"Today, we don't have a Digital Single Market in the European Union," Ansip said.
HBO CEO Richard Plepler isn't a "reflexive proponent of binge-watching," so don't expect Game of Thrones or True Detective to be dumped onto HBO Go or HBO Now. However, subscribers are able to watch entire seasons of older content on HBO, but newer shows will not be available for binge watching.
"I don't think it would have been a great thing for HBO or our brand if that had been gobbled up in the first week," Plepler recently said during a Washington Post event. "I think it was very exciting for the viewer to have that mystery held out for an extended period of time."
Apple is currently talking with content producers to launch a streaming TV service in the fall, according to a report published in the Wall Street Journal. If everything goes according to plan, consumers can expect the new streaming offering in September.
After the service launches, around 25 channels will be included, with ABC, CBS and Fox reportedly signing on - and the service can be used by all iOS devices, such as iPhones, Apple TV set-top boxes, and iPads. The new Internet streaming platform will cost about $30 per month.
"I think when Apple TV launches it will get lots of attention," said Jeff Kagan, industry analyst. "Some will love it and others will not. I think Apple TV will start small, [and] then grow quickly. Sort of on the same track as the original iPhone seven years ago. If we look out another five or ten years I Think Apple could have a powerful position in the television marketplace if for no other reason than they already have a gazillion customers always wanting the next, big thing."
If you wanted to watch a legal copy of "The Interview" but didn't want to pay to rent or purchase it, you can now watch it on Netflix. The data breach suffered by Sony Pictures, courtesy of the Guardians of the Peace, means the recently-released film has been made available to Netflix less than one month following its box office debut.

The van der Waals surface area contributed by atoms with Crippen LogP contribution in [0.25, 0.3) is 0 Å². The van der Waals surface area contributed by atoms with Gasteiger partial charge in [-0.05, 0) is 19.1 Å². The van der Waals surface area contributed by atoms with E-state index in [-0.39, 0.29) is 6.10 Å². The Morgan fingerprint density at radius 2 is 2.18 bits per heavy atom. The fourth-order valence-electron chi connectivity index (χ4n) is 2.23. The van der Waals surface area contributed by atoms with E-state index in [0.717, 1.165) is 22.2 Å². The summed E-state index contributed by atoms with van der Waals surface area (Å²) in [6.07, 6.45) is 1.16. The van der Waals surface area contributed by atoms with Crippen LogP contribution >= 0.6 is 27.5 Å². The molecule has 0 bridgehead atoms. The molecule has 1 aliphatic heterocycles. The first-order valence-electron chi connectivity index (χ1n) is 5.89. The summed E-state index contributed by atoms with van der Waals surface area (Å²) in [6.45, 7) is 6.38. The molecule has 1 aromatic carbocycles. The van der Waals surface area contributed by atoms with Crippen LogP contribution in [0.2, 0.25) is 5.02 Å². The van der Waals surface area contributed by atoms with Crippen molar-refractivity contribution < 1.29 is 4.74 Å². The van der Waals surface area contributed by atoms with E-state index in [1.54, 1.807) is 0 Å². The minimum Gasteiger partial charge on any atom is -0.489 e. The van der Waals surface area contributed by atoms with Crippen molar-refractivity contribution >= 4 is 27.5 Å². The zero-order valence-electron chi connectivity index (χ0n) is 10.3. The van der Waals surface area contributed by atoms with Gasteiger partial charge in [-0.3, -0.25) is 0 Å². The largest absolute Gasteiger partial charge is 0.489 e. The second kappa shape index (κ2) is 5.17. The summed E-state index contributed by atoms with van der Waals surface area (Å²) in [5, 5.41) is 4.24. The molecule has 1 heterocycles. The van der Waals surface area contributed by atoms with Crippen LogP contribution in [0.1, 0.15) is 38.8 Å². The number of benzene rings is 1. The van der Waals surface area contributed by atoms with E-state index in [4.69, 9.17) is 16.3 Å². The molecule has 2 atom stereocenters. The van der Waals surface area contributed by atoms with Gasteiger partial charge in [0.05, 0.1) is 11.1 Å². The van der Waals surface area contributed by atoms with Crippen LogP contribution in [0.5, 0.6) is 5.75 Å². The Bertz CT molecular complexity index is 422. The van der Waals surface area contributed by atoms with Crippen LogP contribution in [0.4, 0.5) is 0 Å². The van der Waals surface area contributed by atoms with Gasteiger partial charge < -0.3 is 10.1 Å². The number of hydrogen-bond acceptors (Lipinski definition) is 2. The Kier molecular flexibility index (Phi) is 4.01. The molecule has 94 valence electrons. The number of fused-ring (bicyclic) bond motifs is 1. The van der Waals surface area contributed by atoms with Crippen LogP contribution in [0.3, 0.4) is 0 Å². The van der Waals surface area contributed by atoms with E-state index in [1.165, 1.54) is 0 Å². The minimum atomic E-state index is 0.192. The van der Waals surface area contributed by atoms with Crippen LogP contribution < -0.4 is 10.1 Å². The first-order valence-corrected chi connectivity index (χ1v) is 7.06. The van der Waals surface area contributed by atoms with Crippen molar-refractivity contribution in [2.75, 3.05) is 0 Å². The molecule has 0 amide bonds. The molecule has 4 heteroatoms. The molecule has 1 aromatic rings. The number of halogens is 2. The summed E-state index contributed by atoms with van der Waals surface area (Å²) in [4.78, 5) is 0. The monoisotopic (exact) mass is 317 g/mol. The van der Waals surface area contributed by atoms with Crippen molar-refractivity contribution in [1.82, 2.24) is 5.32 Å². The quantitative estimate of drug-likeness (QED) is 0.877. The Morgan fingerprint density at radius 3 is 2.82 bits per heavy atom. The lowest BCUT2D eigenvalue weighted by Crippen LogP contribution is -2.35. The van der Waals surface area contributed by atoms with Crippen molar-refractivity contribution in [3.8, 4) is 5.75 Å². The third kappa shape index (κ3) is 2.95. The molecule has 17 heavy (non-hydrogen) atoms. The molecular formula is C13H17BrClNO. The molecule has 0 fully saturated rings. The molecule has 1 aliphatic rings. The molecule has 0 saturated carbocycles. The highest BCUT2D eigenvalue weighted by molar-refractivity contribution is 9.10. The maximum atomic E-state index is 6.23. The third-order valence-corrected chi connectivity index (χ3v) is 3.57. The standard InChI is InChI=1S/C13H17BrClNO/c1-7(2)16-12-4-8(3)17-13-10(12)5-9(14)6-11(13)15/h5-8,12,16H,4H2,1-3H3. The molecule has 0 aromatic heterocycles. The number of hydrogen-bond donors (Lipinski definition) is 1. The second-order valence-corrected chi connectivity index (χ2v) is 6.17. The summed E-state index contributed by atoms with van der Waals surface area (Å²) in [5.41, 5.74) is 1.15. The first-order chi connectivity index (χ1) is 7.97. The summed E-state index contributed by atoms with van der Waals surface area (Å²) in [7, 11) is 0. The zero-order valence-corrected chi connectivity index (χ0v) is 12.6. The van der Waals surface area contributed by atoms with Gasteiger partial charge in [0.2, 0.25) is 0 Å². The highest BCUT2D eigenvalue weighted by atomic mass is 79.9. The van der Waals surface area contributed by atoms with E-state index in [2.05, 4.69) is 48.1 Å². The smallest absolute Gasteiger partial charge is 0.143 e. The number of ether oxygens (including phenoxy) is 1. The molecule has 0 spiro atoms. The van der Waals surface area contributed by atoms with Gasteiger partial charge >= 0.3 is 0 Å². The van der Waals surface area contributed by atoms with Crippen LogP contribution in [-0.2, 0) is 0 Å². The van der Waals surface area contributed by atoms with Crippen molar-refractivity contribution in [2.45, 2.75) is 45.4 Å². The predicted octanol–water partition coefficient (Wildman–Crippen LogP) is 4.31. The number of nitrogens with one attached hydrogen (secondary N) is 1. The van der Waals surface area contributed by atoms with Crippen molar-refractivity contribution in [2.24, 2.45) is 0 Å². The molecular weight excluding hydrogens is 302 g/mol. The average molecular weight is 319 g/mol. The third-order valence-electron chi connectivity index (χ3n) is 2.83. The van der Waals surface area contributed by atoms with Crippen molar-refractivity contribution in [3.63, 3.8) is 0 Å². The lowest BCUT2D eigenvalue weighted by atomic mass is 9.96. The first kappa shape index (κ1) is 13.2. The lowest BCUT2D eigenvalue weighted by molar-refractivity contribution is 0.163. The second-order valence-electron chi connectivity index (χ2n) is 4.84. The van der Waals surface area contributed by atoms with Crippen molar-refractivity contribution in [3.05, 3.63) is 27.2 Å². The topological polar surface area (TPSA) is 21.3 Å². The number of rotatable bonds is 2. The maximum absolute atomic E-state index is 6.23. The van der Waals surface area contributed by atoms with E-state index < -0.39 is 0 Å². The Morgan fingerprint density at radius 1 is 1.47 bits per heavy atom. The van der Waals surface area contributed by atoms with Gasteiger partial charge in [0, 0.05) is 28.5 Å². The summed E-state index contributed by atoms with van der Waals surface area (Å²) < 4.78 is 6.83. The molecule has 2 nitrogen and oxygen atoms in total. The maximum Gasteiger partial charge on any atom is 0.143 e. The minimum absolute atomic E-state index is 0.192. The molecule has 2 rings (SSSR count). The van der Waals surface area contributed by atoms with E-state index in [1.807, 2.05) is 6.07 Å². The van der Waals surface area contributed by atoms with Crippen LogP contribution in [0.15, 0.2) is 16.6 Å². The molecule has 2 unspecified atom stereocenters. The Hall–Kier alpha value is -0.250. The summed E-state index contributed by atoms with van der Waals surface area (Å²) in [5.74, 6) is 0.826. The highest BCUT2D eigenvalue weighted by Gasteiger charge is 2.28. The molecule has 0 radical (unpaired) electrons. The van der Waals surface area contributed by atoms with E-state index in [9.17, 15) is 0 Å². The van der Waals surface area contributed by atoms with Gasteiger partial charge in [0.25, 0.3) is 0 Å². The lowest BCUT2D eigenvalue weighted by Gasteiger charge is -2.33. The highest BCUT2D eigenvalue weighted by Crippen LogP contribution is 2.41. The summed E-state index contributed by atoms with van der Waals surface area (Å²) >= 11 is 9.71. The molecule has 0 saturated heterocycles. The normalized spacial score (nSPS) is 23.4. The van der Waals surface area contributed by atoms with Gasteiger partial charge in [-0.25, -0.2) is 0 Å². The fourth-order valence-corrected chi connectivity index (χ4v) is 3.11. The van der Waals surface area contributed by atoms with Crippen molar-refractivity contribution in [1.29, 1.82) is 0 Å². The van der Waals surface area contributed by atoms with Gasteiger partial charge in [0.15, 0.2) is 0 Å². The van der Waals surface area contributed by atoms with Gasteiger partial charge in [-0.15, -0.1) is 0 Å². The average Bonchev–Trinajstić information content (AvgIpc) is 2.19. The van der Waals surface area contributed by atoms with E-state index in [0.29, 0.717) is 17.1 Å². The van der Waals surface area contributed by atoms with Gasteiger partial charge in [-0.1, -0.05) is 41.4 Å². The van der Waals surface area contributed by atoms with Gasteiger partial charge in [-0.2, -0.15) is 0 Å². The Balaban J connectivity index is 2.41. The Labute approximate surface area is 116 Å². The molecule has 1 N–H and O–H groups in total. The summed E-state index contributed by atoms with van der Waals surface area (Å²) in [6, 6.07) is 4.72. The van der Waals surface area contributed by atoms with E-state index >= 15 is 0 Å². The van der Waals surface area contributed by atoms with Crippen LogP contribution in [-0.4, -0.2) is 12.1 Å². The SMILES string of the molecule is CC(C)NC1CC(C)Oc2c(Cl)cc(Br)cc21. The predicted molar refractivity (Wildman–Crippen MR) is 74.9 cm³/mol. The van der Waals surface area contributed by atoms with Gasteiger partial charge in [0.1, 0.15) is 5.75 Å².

Sony Pictures wanted to just break even on the film - and that goal has been accomplished - so now it's time to open it up to as many viewers as possible.
Despite a high-quality screener version of "American Sniper" hitting the Internet days before the film's box office release, the movie still grossed $90.2 million from Friday to Sunday - the most successful opening weekend between December and February.
It's hard to estimate what role piracy could have had on the box office, as some viewers likely skipped the theater when they found the online version. However, it is possible people impressed after watching the film used word-of-mouth to help tell friends and family how good the movie is.
The film features Bradley Cooper portraying Chris Kyle, a former Navy SEAL and most prolific sniper in US military history, and Sienna Miller serving as Kyle's wife. Kyle survived four tours of service in Iraq, and was murdered on a Texas gun range by a fellow veteran. The Clint Eastwood-directed film has generated a high amount of controversy, though has the support of Kyle's wife and military members.
Police authorities in Myanmar are seizing pirated copies of "The Interview," per an official request by the North Korean embassy.
"We seized them because they were unapproved and pirated," according to a police officer speaking to Reuters.
Rangoon chief minister Mying Swe spoke with North Korean Ambassador Kim Sok Choi, and they both deny official orders to seize pirated copies of the film. Shortly after the meeting, the film disappeared from DVD stalls in Yangyon, with stall owners claiming the film was now banned.